When some people think about the property division part of a divorce case, they think of splitting everything they own "50/50" with their soon-to-be ex-spouse. However, in New Jersey, that isn't always exactly how things end up. In family courts in New Jersey, the standard for property division is an "equitable distribution" of assets, as well as debts. That means that the court will be look for a fair result, not necessarily an even split.
In New Jersey, as in the rest of the country, it seems that the vast majority of parents - both mothers and fathers - are in the workforce earning an income. However, approximately 25% of mothers stay at home to take care of their children while their spouse works to earn an income. For men, 7% stay at home with the situation reversed. When the marriages between these spouses breakdown, how does the "stay-at-home" aspect of the parenting and marriage work out in the property division process? As it turns out, not well.
Although divorcing spouses oftentimes work together during the legal process to divide assets in a fair manner, there are times when a unique asset can cause friction, even when the spouses are negotiating amicably. Business assets, particularly a family business, can be difficult to approach in the property division part of a divorce case. But, there are options for soon-to-be ex-spouses to consider when it comes to a family business and the impact on that business in a divorce.
When New Jersey residents get stressed out during the property division part of their divorce cases, it is understandable. After all, many married couples spend years - even decades - accumulating wealth together. To have a divorce case implement the necessity of dividing all of those assets can be a difficult thing for anyone to go through. To make things even more complicated, there are a wide variety of factors that can come into play during the property division process - unless the couple can reach an out-of-court agreement.
Throughout the course of a marriage most couples in New Jersey will accumulate quite a few assets. Some of the most valuable assets can include the family home, vehicles, retirement accounts and even valuable personal property, such as artwork. When a marriage ends in divorce, these assets can become the focus of the case through the property division process.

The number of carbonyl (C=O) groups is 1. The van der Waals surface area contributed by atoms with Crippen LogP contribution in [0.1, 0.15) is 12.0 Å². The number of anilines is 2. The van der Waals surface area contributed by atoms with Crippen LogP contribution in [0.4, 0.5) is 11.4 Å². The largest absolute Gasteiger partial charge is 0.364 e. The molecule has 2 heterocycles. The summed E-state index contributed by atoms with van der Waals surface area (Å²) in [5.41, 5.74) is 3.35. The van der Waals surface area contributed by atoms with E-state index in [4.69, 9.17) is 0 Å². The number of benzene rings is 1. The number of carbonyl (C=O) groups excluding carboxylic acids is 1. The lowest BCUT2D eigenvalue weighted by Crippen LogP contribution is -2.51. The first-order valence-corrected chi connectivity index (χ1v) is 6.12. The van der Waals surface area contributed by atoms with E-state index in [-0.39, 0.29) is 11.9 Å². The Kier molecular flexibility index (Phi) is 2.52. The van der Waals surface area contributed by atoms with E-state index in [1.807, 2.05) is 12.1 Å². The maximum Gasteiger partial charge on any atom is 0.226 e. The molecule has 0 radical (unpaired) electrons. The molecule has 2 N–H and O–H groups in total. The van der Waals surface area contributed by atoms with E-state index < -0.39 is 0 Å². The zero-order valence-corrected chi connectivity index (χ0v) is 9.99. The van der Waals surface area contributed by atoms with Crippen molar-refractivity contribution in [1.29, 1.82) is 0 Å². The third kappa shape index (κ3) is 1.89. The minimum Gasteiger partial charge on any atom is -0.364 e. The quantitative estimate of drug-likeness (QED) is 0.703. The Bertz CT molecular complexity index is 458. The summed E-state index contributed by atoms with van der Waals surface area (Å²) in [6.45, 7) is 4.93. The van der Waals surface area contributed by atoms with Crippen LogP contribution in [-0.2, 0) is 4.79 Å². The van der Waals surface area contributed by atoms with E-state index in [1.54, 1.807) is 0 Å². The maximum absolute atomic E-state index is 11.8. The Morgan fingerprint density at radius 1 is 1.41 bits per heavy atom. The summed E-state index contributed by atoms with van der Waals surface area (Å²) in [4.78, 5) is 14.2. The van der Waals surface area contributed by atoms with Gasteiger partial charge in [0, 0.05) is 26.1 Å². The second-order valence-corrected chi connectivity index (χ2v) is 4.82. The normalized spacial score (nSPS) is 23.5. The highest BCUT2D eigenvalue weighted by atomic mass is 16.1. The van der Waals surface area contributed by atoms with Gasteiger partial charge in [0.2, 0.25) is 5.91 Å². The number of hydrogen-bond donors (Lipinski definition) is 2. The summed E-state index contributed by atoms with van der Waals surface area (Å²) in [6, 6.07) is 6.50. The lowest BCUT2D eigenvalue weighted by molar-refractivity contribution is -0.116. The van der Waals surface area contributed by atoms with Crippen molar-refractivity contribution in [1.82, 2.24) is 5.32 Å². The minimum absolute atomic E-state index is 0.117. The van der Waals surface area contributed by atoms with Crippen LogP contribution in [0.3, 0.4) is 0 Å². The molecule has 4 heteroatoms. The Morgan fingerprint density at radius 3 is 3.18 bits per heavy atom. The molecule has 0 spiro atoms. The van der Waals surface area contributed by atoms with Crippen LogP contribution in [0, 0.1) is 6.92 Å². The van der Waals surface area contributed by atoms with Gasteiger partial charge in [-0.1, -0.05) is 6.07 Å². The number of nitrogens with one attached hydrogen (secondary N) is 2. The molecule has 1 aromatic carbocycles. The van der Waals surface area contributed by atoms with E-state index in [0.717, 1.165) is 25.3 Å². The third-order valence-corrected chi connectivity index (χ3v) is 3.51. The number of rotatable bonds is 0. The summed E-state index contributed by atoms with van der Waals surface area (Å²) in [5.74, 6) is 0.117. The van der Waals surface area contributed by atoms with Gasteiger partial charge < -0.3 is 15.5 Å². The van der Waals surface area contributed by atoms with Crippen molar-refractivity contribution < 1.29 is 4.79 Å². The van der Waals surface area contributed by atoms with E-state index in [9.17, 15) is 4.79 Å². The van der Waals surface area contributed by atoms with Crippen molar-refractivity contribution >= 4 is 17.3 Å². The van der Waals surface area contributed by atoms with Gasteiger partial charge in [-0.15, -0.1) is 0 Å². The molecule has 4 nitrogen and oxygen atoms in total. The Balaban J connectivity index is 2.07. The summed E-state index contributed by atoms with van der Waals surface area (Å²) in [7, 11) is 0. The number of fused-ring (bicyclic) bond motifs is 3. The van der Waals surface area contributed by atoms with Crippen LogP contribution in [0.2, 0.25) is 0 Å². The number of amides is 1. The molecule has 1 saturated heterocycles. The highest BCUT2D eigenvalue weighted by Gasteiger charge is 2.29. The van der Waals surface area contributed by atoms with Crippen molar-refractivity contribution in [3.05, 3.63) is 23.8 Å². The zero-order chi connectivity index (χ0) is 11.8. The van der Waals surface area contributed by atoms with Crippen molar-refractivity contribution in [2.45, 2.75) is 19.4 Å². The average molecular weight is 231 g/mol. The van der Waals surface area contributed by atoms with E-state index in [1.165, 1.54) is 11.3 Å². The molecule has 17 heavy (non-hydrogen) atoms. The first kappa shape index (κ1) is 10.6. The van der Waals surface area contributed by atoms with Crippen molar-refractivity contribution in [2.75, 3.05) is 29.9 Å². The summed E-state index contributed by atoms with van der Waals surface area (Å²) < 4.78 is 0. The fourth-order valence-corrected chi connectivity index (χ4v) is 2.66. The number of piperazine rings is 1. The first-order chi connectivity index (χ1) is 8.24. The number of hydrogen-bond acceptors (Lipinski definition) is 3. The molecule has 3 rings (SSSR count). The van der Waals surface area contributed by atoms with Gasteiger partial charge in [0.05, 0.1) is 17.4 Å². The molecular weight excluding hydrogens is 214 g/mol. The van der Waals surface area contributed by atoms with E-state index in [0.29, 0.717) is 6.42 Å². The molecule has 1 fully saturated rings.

Most people have more assets than they realize. This is especially true for married couples. Throughout the course of a marriage, couples will accumulate real estate, vehicles, retirement accounts and valuable personal property, just to name a few examples. When a marriage turns toward a divorce, couples in New Jersey must consider all of their assets in the property division process of the case.
As previous posts here have mentioned, there are quite a number of potential issues to prepare to address in a divorce case. But, for many people, besides the issues that deal with their children, the main concern is property division. So, what can you do to be prepared to talk about property division options in your divorce case?
Going through a divorce can be a trying time for any New Jersey resident. There are a litany of issues to address in the divorce process, including child support and child custody in many cases, as well as alimony. But, for many people, the most important part of the process will be property division.
When in the midst of the property division that takes place after one files a New Jersey divorce, including a bed and board divorce, the couple must take the important but often difficult and contentious step of putting a value on their marital property.
One of the most difficult things to put a precise value on without just selling it is a piece of unique artwork. The fact that fine art is hard to value can present problems during the property division process following a divorce or a bed and board divorce. Incidentally, not being able to get an accurate value on one's art can also present issues for even happily married couples who are trying to manage their finances.